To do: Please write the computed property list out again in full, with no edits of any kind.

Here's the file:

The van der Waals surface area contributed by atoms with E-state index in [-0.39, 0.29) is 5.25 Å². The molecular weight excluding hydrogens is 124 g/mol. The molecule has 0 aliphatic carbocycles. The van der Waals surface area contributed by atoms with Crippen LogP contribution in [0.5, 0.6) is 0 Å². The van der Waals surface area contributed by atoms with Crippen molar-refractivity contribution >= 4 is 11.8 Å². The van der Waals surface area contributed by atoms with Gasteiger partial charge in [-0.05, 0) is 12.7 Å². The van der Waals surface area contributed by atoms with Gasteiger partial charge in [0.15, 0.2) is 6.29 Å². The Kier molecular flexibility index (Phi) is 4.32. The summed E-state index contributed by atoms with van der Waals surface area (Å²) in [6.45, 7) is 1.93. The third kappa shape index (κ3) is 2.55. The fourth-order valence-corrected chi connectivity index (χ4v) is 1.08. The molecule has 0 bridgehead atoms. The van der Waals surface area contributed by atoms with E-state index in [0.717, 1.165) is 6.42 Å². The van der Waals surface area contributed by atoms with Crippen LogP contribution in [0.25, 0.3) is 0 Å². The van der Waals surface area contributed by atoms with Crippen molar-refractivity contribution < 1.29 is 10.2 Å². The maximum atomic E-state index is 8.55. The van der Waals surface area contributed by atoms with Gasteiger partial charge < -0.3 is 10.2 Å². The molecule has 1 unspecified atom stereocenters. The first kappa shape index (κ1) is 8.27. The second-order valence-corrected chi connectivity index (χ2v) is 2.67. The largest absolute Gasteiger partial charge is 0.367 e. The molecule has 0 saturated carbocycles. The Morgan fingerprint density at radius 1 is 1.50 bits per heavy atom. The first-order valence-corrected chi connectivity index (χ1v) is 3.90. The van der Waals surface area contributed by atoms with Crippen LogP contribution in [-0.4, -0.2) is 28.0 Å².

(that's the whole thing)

The van der Waals surface area contributed by atoms with E-state index in [-0.39, 0.29) is 5.25 Å². The molecular weight excluding hydrogens is 124 g/mol. The molecule has 0 aliphatic carbocycles. The van der Waals surface area contributed by atoms with Crippen LogP contribution in [0.5, 0.6) is 0 Å². The van der Waals surface area contributed by atoms with Crippen molar-refractivity contribution >= 4 is 11.8 Å². The van der Waals surface area contributed by atoms with Gasteiger partial charge in [-0.05, 0) is 12.7 Å². The van der Waals surface area contributed by atoms with Gasteiger partial charge in [0.15, 0.2) is 6.29 Å². The Kier molecular flexibility index (Phi) is 4.32. The summed E-state index contributed by atoms with van der Waals surface area (Å²) in [6.45, 7) is 1.93. The third kappa shape index (κ3) is 2.55. The fourth-order valence-corrected chi connectivity index (χ4v) is 1.08. The molecule has 0 bridgehead atoms. The van der Waals surface area contributed by atoms with E-state index in [0.717, 1.165) is 6.42 Å². The van der Waals surface area contributed by atoms with Crippen LogP contribution in [0.25, 0.3) is 0 Å². The van der Waals surface area contributed by atoms with Crippen molar-refractivity contribution < 1.29 is 10.2 Å². The maximum atomic E-state index is 8.55. The van der Waals surface area contributed by atoms with Gasteiger partial charge < -0.3 is 10.2 Å². The molecule has 1 unspecified atom stereocenters. The first kappa shape index (κ1) is 8.27. The second-order valence-corrected chi connectivity index (χ2v) is 2.67. The largest absolute Gasteiger partial charge is 0.367 e. The molecule has 0 saturated carbocycles. The Morgan fingerprint density at radius 1 is 1.50 bits per heavy atom. The first-order valence-corrected chi connectivity index (χ1v) is 3.90. The van der Waals surface area contributed by atoms with Crippen LogP contribution in [-0.4, -0.2) is 28.0 Å².